Concrete that cleans pollution

“Smart building materials designed to clean the air”

The European Union earmarked US$2.27 billion to develop “smart” construction materials that would break down pollution – nitrogen oxides and other toxic substances.

From transstudio

“In the United States there are 46,837 miles of highways with miles of sound barrier walls being erected daily to mitigate the negative impacts of highway systems on urban neighborhoods. At the same time, these transportation systems alone produce 1.4 billion tons of airborne pollution annually.

With the increasing prominence of this additional component to our highway infrastructure, the public is beginning to demand a more appealing design solution to highway-generated air, sound, and light pollution.

“In addition to mitigating sound and light pollution as present highway barrier systems do, the Superabsorber system also absorbs airborne pollutants. Designed by Douglas Hecker and Martha Skinner of Clemson-based FieldOffice, this innovative system has the potential to significantly reduce airborne pollution in urban areas with the application of photocatalytic cement products that have been demonstrated to reduce air pollution in urban areas by 50% when covering just 15% of urban surfaces.”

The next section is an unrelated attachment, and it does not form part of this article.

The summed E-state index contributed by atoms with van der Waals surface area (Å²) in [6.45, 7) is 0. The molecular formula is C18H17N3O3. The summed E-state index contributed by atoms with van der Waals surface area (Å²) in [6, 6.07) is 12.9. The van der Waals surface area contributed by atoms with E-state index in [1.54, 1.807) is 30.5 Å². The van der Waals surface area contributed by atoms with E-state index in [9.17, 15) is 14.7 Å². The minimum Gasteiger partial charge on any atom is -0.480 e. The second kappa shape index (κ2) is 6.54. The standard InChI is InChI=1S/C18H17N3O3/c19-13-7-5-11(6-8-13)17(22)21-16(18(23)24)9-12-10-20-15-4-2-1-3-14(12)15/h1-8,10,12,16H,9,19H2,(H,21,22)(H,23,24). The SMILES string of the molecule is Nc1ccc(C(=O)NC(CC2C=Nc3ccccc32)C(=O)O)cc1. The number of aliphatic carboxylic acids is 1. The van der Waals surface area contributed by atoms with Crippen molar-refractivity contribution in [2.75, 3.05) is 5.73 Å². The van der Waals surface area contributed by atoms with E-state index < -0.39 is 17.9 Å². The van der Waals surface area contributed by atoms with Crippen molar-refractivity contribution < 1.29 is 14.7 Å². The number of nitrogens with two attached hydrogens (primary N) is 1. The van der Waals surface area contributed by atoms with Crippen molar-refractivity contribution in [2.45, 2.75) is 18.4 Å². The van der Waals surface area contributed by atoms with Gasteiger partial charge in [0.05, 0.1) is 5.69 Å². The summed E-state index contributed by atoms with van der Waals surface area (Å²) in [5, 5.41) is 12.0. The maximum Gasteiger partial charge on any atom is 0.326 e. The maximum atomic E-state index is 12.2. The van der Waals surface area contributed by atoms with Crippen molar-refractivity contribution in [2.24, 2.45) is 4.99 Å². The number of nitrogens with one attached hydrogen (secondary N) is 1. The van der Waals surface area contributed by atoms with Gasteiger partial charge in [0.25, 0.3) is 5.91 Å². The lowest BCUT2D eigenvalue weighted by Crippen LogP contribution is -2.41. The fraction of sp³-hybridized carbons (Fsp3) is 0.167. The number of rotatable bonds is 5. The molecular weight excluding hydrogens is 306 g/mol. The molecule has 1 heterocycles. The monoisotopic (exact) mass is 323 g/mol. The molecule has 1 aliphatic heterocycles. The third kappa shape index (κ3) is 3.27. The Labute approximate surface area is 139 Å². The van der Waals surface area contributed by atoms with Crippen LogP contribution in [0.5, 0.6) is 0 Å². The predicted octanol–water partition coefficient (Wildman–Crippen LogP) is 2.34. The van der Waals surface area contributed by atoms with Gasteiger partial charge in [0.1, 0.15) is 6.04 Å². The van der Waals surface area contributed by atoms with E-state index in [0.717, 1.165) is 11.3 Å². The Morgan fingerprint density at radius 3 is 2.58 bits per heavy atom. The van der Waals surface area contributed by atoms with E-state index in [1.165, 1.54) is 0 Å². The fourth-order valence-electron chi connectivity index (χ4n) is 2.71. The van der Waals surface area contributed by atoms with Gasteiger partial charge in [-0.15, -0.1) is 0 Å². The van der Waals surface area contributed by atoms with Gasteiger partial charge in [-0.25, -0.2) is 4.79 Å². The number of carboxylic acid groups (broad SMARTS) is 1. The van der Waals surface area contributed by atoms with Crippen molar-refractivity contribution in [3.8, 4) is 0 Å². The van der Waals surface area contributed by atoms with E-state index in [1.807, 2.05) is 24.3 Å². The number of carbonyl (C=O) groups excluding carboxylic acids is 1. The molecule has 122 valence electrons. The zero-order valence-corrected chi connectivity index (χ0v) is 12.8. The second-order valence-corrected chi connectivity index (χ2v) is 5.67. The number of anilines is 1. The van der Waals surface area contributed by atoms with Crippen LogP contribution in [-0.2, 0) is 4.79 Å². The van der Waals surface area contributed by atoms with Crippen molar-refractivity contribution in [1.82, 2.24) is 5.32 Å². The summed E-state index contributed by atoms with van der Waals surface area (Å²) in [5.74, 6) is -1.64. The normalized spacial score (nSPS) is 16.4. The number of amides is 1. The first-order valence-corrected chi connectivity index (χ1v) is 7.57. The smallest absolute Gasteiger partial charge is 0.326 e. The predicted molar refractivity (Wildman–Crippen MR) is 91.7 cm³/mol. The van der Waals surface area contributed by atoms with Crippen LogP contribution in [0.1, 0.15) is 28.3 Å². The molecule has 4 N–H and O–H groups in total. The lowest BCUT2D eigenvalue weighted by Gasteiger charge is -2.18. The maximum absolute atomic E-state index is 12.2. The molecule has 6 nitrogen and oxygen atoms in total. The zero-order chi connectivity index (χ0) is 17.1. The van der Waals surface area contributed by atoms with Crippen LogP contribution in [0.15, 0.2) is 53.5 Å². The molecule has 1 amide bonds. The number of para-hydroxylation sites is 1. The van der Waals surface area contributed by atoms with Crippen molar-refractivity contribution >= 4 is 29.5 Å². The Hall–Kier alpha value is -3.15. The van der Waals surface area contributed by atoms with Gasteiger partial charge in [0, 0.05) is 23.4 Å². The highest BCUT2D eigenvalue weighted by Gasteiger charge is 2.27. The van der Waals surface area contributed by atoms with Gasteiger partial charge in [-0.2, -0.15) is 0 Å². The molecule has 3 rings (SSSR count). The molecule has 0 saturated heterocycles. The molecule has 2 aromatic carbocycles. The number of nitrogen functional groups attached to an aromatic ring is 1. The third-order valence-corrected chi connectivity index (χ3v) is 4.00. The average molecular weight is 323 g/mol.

“Among other things, we want to construct concrete walls that break down vehicle exhausts in road tunnels,” said Karin Pettersson, a spokeswoman for Swedish construction giant Skanska. “It is also possible to make pavings that clean the air in cities.” [technology review]

Enrico Borgarello, head of research and development for Italcementi, developed TX Active. It’s an additive for cement that literally eats surrounding smog.

“When light shines on TX, the material becomes active and neutralizes surrounding pollutants like nitrous oxide and sulfur dioxide.”

According to tests conducted by Italcementi, which spent more than a decade and $10 million developing the product, TX can reduce local air pollutants from 20% to 70%, depending on sunlight levels and wind. It also adds as much as 20% to the cost of the cement.

Cover 15% of the exposed surfaces of a city like Milan, Borgarello estimates, and you could cut pollution in half. And as a bonus, TX helps buildings stay whiter than white by resisting the pollutants that scar and stain cement over time. [Time Magazine]